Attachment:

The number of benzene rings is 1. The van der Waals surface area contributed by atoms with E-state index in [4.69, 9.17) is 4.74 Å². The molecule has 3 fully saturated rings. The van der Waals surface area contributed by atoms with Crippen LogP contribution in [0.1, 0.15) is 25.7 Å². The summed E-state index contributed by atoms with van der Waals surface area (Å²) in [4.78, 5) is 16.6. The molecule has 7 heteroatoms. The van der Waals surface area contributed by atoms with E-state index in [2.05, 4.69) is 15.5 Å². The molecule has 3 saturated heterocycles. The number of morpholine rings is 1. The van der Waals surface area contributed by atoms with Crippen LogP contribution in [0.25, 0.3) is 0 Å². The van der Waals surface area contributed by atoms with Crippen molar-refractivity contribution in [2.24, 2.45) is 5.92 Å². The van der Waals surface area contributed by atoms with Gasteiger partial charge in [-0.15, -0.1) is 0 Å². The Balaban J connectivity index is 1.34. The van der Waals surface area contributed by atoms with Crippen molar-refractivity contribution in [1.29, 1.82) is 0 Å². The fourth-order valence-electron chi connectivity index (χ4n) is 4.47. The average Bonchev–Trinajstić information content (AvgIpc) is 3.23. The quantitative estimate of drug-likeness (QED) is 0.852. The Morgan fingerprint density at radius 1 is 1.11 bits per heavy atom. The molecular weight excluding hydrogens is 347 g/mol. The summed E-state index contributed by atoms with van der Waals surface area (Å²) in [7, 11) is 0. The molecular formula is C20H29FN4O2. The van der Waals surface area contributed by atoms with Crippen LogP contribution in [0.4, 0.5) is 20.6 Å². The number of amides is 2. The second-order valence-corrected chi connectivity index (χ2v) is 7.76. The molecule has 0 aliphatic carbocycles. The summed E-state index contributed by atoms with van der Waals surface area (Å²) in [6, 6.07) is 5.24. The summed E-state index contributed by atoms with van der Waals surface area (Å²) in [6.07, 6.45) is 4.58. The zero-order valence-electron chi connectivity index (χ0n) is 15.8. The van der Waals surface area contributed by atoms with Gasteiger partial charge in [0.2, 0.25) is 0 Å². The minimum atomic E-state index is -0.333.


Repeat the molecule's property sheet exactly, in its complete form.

The number of benzene rings is 1. The van der Waals surface area contributed by atoms with E-state index in [4.69, 9.17) is 4.74 Å². The molecule has 3 fully saturated rings. The van der Waals surface area contributed by atoms with Crippen LogP contribution in [0.1, 0.15) is 25.7 Å². The summed E-state index contributed by atoms with van der Waals surface area (Å²) in [4.78, 5) is 16.6. The molecule has 7 heteroatoms. The van der Waals surface area contributed by atoms with E-state index in [2.05, 4.69) is 15.5 Å². The molecule has 3 saturated heterocycles. The number of morpholine rings is 1. The van der Waals surface area contributed by atoms with Crippen LogP contribution in [0.25, 0.3) is 0 Å². The van der Waals surface area contributed by atoms with Crippen molar-refractivity contribution in [2.24, 2.45) is 5.92 Å². The van der Waals surface area contributed by atoms with Gasteiger partial charge in [-0.15, -0.1) is 0 Å². The Balaban J connectivity index is 1.34. The van der Waals surface area contributed by atoms with Crippen molar-refractivity contribution in [1.29, 1.82) is 0 Å². The fourth-order valence-electron chi connectivity index (χ4n) is 4.47. The average Bonchev–Trinajstić information content (AvgIpc) is 3.23. The quantitative estimate of drug-likeness (QED) is 0.852. The Morgan fingerprint density at radius 1 is 1.11 bits per heavy atom. The molecular weight excluding hydrogens is 347 g/mol. The summed E-state index contributed by atoms with van der Waals surface area (Å²) in [7, 11) is 0. The molecular formula is C20H29FN4O2. The van der Waals surface area contributed by atoms with Crippen LogP contribution in [0.4, 0.5) is 20.6 Å². The number of amides is 2. The second-order valence-corrected chi connectivity index (χ2v) is 7.76. The molecule has 0 aliphatic carbocycles. The summed E-state index contributed by atoms with van der Waals surface area (Å²) in [6, 6.07) is 5.24. The summed E-state index contributed by atoms with van der Waals surface area (Å²) in [6.07, 6.45) is 4.58. The zero-order valence-electron chi connectivity index (χ0n) is 15.8. The van der Waals surface area contributed by atoms with Gasteiger partial charge in [0.2, 0.25) is 0 Å². The minimum atomic E-state index is -0.333.